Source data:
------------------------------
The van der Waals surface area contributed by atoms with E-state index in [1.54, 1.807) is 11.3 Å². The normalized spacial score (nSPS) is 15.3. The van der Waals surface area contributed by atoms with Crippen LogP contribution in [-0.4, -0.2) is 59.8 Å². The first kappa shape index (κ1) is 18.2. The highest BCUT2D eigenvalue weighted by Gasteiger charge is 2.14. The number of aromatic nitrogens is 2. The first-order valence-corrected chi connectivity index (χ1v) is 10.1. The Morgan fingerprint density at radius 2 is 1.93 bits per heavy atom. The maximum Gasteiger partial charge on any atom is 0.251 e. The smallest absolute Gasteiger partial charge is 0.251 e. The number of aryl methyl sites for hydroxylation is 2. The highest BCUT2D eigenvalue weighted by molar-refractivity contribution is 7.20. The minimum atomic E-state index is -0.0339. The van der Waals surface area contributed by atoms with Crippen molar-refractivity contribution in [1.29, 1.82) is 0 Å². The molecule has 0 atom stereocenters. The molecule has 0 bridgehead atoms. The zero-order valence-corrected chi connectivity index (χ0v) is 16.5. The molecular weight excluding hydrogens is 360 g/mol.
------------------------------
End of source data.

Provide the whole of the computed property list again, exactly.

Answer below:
The van der Waals surface area contributed by atoms with E-state index in [1.54, 1.807) is 11.3 Å². The normalized spacial score (nSPS) is 15.3. The van der Waals surface area contributed by atoms with Crippen LogP contribution in [-0.4, -0.2) is 59.8 Å². The first kappa shape index (κ1) is 18.2. The highest BCUT2D eigenvalue weighted by Gasteiger charge is 2.14. The number of aromatic nitrogens is 2. The first-order valence-corrected chi connectivity index (χ1v) is 10.1. The Morgan fingerprint density at radius 2 is 1.93 bits per heavy atom. The maximum Gasteiger partial charge on any atom is 0.251 e. The smallest absolute Gasteiger partial charge is 0.251 e. The number of aryl methyl sites for hydroxylation is 2. The highest BCUT2D eigenvalue weighted by molar-refractivity contribution is 7.20. The minimum atomic E-state index is -0.0339. The van der Waals surface area contributed by atoms with Crippen molar-refractivity contribution in [1.29, 1.82) is 0 Å². The molecule has 0 atom stereocenters. The molecule has 0 bridgehead atoms. The zero-order valence-corrected chi connectivity index (χ0v) is 16.5. The molecular weight excluding hydrogens is 360 g/mol.